You’re conviced to go with the latter option, cause you’re under the impression that some really interesting girls live there, but you’re agent has yet to confirm anything of this information. His search still continues…. We know that we humans exist but we don’t know if “space creaters” exist so why bother. If there are things out there they don’t hurt us. We people in your country we are like family and you have to help family. No

Really? This is actually your analogy? Well, to begin there’s usually more than one person living in a country. Secondly I’m assuming the “1 million dollars to fix it up” means government spending on education, healthcare, policing not to mention military (which is considerably more than scientific space exploration if you live in the US). So your suggesting that governments spend doubly-doubly-doubly-triply-quadruply the amount they spend on those areas on space travel. Needless to say, this simply isn’t the case anywhere.

Thirdly, “some really interesting girls” is by far the best analogy based metaphor for scientific knowledge I have ever heard. Not joking, thank you for that. However flawed your analogy is the title “money is better used to help human lives in their own country” is interesting. But here’s the problem with that argument, the by-product of space exploration is scientific knowledge that has helped an unquantifiable number of humans since the beginning of space explorations.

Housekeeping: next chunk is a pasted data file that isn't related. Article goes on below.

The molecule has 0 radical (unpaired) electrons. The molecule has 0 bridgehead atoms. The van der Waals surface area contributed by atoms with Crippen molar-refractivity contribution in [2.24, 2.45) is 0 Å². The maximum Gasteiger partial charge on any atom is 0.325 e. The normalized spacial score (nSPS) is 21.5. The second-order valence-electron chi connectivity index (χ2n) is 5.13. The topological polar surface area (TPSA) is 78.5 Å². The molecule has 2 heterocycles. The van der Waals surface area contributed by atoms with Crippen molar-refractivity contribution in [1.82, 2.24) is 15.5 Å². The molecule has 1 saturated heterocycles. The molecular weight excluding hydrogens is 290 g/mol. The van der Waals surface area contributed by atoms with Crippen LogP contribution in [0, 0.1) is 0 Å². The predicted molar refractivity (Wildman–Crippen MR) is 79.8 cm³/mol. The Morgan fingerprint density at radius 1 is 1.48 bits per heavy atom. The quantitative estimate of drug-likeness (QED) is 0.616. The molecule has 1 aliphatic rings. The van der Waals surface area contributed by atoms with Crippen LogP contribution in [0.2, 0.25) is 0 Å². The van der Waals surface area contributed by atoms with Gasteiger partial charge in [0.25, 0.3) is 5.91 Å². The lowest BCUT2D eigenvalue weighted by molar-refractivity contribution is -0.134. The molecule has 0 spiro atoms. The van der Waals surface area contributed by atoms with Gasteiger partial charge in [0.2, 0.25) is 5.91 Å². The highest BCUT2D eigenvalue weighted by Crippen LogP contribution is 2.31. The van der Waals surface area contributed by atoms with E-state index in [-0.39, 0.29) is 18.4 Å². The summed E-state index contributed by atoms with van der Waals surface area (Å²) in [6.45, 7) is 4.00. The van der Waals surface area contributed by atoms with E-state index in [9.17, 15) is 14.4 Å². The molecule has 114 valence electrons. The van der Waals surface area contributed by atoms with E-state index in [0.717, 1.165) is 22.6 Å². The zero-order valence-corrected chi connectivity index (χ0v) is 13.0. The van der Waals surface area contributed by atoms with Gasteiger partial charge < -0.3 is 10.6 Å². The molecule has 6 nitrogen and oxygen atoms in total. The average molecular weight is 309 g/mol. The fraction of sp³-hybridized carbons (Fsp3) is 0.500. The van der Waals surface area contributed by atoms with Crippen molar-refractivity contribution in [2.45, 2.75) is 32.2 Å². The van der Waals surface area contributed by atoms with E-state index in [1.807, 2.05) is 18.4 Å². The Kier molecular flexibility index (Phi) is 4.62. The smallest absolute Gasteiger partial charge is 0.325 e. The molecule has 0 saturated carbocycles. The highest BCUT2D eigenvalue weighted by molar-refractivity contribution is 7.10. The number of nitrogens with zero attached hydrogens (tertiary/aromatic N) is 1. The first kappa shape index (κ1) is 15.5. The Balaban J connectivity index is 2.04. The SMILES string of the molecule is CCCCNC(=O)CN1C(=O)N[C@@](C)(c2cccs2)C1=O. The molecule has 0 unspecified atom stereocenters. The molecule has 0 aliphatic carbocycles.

How do you propose to purchase MRI machines without the digital image processing NASA developed[]]? And how are you going to stop your troops from being blown to pieces by land mines without using a NASA Reusable Solid Rocket Motor (RSRM) scrap propellant[]] based device? There are numerous more examples that you can Google for yourself. The knowledge that space exploration provides is crucial for developing areas from medicine to the military.

Without it development would stall. To attack space exploration in this manner is to attack the purpose of scientific research in general. Science may be done for science’s sake occasionally, but the knowledge generated always benefits humanity.